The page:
Lenica's early work was inspired by cubism and surrealism. In the 1930s, he created powerful, figurative paintings with strong features that in time gave way to compositions reflecting surrealist influences. A breakthrough in his career came with a move to Kraków. His art flourished in the 1940s. He was friends with Jerzy Kujawski, who navigated his way between the surrealist milieu and the later trend of action painting. Kujawski's fresh, Western European perspective on art inspired Lenica to make successive painting discoveries, as did the activities of the Kraków avant-garde obviously associated with Tadeusz Kantor.
Although Lenica's relatively short stay in Kraków only lasted a few years, it was extremely fruitful. In the mid-1940s, the artist returned to Poznań and joined the Polish Workers' Party and the trade union of Polish Visual Artists of the Poznań District (of which he soon became president). In the late 1940s, together with Feliks Maria Nowowiejski and Ildefons Houwalt, he founded the avant-garde art group 4F+R (whose abbreviated name stood for the Polish words for form, paint, texture, fantasy + realism). The group was later joined by Tadeusz Kalinowski, Fortunata Obrapalska, Zygfryd Wieczorek, and others.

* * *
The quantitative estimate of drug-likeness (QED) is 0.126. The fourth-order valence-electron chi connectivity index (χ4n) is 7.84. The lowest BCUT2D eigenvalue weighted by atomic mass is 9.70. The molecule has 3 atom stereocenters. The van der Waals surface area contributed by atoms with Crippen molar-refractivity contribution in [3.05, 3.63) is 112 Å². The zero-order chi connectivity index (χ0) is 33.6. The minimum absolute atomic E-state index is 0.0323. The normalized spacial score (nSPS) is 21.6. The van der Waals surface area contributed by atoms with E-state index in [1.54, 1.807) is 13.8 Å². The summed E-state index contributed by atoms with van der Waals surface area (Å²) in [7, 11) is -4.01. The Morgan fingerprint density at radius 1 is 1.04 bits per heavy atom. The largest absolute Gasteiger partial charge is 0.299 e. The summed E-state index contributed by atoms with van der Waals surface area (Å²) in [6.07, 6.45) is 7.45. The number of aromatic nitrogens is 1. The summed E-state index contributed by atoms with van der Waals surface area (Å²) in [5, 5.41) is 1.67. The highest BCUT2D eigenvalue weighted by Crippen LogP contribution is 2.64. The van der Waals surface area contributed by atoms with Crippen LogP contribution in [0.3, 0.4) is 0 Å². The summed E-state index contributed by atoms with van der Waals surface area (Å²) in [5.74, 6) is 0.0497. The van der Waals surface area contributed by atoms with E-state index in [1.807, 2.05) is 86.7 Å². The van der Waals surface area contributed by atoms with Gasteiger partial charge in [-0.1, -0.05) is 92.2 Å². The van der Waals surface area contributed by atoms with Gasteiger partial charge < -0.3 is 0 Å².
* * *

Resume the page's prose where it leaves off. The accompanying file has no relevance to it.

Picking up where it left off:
The interests of 4F+R members included painting, sculpture, and industrial design. Their main idea was to abandon such trends as naturalism and impressionism and promote the type of art that would be accessible to everyone and socially oriented. (It was in keeping with 4F+R's postulates that the modernist Okrąglak building was constructed in Poznań!)
Needless to say, Lenica's artistic history did not end in the 1940s. The artist subsequently moved to Warsaw, worked in the Krzywe Koło Gallery, and later joined the 2nd Kraków Group. His paintings depicted symbolic and war themes. The artist temporarily dispensed with traditional painting and experiments with decalmania, photomontage, and collage. In the 1940s and 1950s, Lenica's works featured dark Tascist experiments on the one hand and disturbing compositions created by spilling paints on canvas on the other. In the period of socialist realism, the artist again began to take up social and political themes. In the late 1950s, he continued his painting experiments, which allowed him to develop a distinctive, lively, musical style.
The majority of the Lenica's paintings displayed in the Piekary Gallery come from the 1940s and 1950s, a time crucial for the formation of his painting style.
translation: Krzysztof Kotkowski
Alfred Lenica. Patches in the sky and on the ground
27 May-5 August
© Wydawnictwo Miejskie Posnania 2022